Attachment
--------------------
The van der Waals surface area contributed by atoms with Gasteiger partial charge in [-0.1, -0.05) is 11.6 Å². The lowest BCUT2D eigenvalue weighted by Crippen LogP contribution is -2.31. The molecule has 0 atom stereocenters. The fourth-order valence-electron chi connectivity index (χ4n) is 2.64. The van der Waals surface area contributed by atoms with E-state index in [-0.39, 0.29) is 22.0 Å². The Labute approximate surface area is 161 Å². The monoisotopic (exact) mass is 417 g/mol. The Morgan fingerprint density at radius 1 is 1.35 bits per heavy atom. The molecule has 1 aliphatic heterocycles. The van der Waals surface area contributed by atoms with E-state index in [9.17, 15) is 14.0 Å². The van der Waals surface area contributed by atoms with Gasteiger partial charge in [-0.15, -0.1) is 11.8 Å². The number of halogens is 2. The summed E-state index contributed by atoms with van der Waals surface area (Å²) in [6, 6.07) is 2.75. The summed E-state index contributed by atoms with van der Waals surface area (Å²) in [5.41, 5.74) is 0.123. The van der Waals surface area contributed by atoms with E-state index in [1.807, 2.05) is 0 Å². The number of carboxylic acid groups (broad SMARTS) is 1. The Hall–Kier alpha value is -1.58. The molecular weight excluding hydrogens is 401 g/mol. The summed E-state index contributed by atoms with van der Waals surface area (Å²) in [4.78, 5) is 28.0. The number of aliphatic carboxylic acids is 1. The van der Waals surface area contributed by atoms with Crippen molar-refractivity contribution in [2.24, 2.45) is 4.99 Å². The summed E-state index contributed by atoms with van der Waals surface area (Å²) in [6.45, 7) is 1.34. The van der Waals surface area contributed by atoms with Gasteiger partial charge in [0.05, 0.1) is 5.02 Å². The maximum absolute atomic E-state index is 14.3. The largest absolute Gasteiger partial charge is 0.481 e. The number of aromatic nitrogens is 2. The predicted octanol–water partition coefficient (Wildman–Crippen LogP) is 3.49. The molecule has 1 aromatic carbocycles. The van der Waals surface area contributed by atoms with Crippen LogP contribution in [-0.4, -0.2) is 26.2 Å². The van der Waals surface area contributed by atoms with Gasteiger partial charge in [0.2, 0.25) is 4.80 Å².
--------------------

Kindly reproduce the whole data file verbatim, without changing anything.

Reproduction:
The van der Waals surface area contributed by atoms with Gasteiger partial charge in [-0.1, -0.05) is 11.6 Å². The lowest BCUT2D eigenvalue weighted by Crippen LogP contribution is -2.31. The molecule has 0 atom stereocenters. The fourth-order valence-electron chi connectivity index (χ4n) is 2.64. The van der Waals surface area contributed by atoms with E-state index in [-0.39, 0.29) is 22.0 Å². The Labute approximate surface area is 161 Å². The monoisotopic (exact) mass is 417 g/mol. The Morgan fingerprint density at radius 1 is 1.35 bits per heavy atom. The molecule has 1 aliphatic heterocycles. The van der Waals surface area contributed by atoms with E-state index in [9.17, 15) is 14.0 Å². The van der Waals surface area contributed by atoms with Gasteiger partial charge in [-0.15, -0.1) is 11.8 Å². The number of halogens is 2. The summed E-state index contributed by atoms with van der Waals surface area (Å²) in [6, 6.07) is 2.75. The summed E-state index contributed by atoms with van der Waals surface area (Å²) in [5.41, 5.74) is 0.123. The van der Waals surface area contributed by atoms with E-state index in [1.807, 2.05) is 0 Å². The number of carboxylic acid groups (broad SMARTS) is 1. The Hall–Kier alpha value is -1.58. The molecular weight excluding hydrogens is 401 g/mol. The summed E-state index contributed by atoms with van der Waals surface area (Å²) in [4.78, 5) is 28.0. The number of aliphatic carboxylic acids is 1. The van der Waals surface area contributed by atoms with Crippen molar-refractivity contribution in [2.24, 2.45) is 4.99 Å². The summed E-state index contributed by atoms with van der Waals surface area (Å²) in [6.45, 7) is 1.34. The van der Waals surface area contributed by atoms with Gasteiger partial charge in [0.05, 0.1) is 5.02 Å². The maximum absolute atomic E-state index is 14.3. The largest absolute Gasteiger partial charge is 0.481 e. The number of aromatic nitrogens is 2. The predicted octanol–water partition coefficient (Wildman–Crippen LogP) is 3.49. The molecule has 1 aromatic carbocycles. The van der Waals surface area contributed by atoms with Crippen LogP contribution in [-0.4, -0.2) is 26.2 Å². The van der Waals surface area contributed by atoms with Gasteiger partial charge in [0.2, 0.25) is 4.80 Å².